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The resting warbird wreck: The Aichi E13A seaplane is most photographed wreck 

Ian Smith

The Aichi E13A  “Jake”  was a long-range reconnaissance seaplane used by the Imperial Japanese Navy (IJN) from 1941 to 1945. Numerically the most important floatplane of the IJN, it could carry a crew of three and a bomb load of  550 lb. The Navy designation was “Navy Type Zero Reconnaissance Seaplane”

In China, it operated from seaplane tenders and cruisers. Later, it was used as a scout for the Attack on Pearl Harbor, and was encountered in combat by the United States Navy during the Battles of Coral Sea and Midway. It was in service throughout the conflict, for coastal patrols, strikes against navigation, liaison, officer transports, castaway rescues, and other missions, along with some kamikaze missions in the last days of war.

Eight examples were operated by the French Navy Air Force during the First Indochina War from 1945-1947, while others were believed to be operated by the Naval Air Arm of the Royal Thai Navy before the war. One example captured by New Zealand forces was flown by RNZAF personnel in theatre, but sank and was not repaired after a float leaked.

 

A Japanese Aichi E13A reconnaissance seaplane

A Japanese Aichi E13A reconnaissance seaplane.source

 

A Type 0 three-seat reconnaissance seaplane (Aichi E13A) was being launched from the port catapult (Type № 2 Model 5) japanese heavy cruiser Ashigara. Java Sea, May 1943.Source

A Type 0 three-seat reconnaissance seaplane (Aichi E13A) was being launched from the port catapult (Type № 2 Model 5) japanese heavy cruiser Ashigara. Java Sea, May 1943.Source

 

Aerial view of an attack on a Japanese seaplane base. Note the planes visible: Probalby some four Mitsubishi A6M-2N "Rufe" fighters on the beach, some five Aichi E13A "Jake" reconnaissance planes (one overturned), and two wrecks, one of a 4-engined plane (H6K or H8K). The base was probably located in the Solomons or New Guinea..Source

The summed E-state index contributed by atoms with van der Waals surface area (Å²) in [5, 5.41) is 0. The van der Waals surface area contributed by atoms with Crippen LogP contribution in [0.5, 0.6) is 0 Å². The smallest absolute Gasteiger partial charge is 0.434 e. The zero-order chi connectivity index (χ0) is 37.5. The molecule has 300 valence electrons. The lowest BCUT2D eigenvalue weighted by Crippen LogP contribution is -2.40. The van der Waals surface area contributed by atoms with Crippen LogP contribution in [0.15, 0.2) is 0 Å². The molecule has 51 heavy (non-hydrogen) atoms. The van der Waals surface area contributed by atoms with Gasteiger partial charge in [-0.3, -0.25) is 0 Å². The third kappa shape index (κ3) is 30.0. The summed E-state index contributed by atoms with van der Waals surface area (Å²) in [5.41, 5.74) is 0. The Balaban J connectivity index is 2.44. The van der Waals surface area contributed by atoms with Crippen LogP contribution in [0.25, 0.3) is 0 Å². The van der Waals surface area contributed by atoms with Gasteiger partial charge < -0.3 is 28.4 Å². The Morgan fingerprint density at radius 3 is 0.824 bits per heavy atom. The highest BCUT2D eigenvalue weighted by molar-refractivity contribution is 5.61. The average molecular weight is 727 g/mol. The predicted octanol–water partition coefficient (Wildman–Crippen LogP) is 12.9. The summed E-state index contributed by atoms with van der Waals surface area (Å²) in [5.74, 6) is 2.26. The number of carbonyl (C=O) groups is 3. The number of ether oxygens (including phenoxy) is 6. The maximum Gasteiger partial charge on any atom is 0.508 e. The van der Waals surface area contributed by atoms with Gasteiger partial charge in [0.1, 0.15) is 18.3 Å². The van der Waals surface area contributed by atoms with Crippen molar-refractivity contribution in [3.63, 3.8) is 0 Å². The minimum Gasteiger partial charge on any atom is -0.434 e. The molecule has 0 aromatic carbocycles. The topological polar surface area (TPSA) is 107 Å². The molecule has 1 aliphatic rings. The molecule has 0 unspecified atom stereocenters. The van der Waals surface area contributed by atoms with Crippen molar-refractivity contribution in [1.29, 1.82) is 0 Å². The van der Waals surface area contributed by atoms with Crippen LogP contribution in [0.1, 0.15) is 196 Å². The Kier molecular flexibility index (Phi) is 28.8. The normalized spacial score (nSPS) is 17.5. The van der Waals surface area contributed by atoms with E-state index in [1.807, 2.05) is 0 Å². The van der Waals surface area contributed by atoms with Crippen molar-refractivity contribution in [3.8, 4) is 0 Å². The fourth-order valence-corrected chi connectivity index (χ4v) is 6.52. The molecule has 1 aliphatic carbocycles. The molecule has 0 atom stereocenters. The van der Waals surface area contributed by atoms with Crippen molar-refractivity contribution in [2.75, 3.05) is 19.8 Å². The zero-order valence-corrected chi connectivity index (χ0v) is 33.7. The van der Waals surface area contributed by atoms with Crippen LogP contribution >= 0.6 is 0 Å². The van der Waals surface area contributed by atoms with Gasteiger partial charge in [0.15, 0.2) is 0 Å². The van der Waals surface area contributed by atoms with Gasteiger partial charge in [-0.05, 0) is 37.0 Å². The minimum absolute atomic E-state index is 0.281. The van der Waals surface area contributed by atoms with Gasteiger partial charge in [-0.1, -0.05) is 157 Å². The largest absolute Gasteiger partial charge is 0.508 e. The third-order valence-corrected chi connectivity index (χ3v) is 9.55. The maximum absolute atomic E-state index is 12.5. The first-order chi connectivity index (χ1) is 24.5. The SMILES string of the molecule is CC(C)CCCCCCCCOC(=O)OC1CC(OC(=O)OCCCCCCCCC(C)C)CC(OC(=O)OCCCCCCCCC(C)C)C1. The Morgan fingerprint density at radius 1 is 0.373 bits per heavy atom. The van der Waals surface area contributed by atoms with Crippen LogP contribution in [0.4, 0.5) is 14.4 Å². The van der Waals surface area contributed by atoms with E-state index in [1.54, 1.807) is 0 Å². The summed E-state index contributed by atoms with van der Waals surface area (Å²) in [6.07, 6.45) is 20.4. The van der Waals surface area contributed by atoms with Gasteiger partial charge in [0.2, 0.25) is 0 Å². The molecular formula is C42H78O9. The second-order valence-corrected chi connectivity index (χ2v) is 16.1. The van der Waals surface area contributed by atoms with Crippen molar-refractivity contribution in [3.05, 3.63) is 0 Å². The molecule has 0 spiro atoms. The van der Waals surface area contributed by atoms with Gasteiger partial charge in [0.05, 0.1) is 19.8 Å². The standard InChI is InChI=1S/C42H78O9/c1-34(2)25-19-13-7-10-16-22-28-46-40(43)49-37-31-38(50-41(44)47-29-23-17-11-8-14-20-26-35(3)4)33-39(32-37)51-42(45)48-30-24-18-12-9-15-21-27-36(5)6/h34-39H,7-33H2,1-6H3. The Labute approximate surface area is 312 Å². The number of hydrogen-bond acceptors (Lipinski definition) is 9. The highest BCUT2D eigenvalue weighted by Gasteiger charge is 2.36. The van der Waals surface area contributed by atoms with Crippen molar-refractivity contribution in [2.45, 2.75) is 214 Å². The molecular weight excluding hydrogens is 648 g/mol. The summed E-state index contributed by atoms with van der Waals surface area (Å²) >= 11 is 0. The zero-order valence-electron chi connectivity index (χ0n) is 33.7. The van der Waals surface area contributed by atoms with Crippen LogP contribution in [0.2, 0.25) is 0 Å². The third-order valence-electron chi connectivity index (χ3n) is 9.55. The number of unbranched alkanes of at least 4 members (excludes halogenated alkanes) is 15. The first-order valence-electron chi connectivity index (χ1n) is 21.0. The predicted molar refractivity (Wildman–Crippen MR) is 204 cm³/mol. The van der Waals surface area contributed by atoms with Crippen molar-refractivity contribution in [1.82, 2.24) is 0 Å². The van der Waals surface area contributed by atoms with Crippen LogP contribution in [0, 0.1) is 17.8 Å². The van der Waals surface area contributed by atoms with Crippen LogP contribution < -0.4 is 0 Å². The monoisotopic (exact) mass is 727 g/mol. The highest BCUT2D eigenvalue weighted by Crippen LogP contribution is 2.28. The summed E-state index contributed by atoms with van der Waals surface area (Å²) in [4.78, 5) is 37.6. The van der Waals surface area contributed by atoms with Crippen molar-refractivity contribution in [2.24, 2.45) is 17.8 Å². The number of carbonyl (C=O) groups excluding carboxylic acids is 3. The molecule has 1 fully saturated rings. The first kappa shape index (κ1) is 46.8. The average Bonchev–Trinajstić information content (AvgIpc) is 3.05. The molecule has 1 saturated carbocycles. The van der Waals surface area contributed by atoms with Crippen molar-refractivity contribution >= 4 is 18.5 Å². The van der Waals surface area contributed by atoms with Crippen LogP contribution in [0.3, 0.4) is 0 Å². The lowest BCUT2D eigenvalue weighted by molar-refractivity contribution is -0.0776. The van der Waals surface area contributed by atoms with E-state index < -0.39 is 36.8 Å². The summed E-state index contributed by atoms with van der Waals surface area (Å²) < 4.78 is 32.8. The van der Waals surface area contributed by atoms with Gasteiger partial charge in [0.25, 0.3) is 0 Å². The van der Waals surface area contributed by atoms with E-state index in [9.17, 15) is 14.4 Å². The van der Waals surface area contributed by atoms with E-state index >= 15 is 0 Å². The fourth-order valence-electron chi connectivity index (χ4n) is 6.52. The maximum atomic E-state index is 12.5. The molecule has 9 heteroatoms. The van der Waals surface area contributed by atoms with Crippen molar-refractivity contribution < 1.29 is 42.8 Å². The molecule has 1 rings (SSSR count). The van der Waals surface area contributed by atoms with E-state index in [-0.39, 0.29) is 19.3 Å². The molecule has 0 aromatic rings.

Aerial view of an attack on a Japanese seaplane base. Note the planes visible: Probalby some four Mitsubishi A6M-2N “Rufe” fighters on the beach, some five Aichi E13A “Jake” reconnaissance planes (one overturned), and two wrecks, one of a 4-engined plane (H6K or H8K). The base was probably located in the Solomons or New Guinea..Source

An Imperial Japanese Navy Aichi E13A seaplane, most likely from the seaplane tender Kamikawa Maru. Location of photo is unknown but may be at Deboyne Island in May 1942 during the Battle of the Coral Sea

An Imperial Japanese Navy Aichi E13A seaplane, most likely from the seaplane tender Kamikawa Maru. Location of photo is unknown but may be at Deboyne Island in May 1942 during the Battle of the Coral Sea.source

 

Aichi E13 Jake floatplane wreck, Kavieng harbor, New Ireland. Papua New Guinea. Source

Aichi E13 Jake floatplane wreck, Kavieng harbor, New Ireland. Papua New Guinea. Source

 

cockpit detail, Kavieng harbor, New Ireland. Papua New Guinea. Source

Cockpit detail, Kavieng harbor, New Ireland. Papua New Guinea. Source

 

Divers next to cockpit of Aichi E13 Jake floatplane wreck, Kavieng harbor, New Ireland. Papua New Guinea. Source

Divers next to cockpit of Aichi E13 Jake floatplane wreck, Kavieng harbor, New Ireland. Papua New Guinea. Source

 

E13A-3s Source

E13A-3s Source

 

floatplane wreck, front view, Kavieng harbor, New Ireland. Papua New Guinea. Source

Floatplane wreck, front view, Kavieng harbor, New Ireland. Papua New Guinea. Source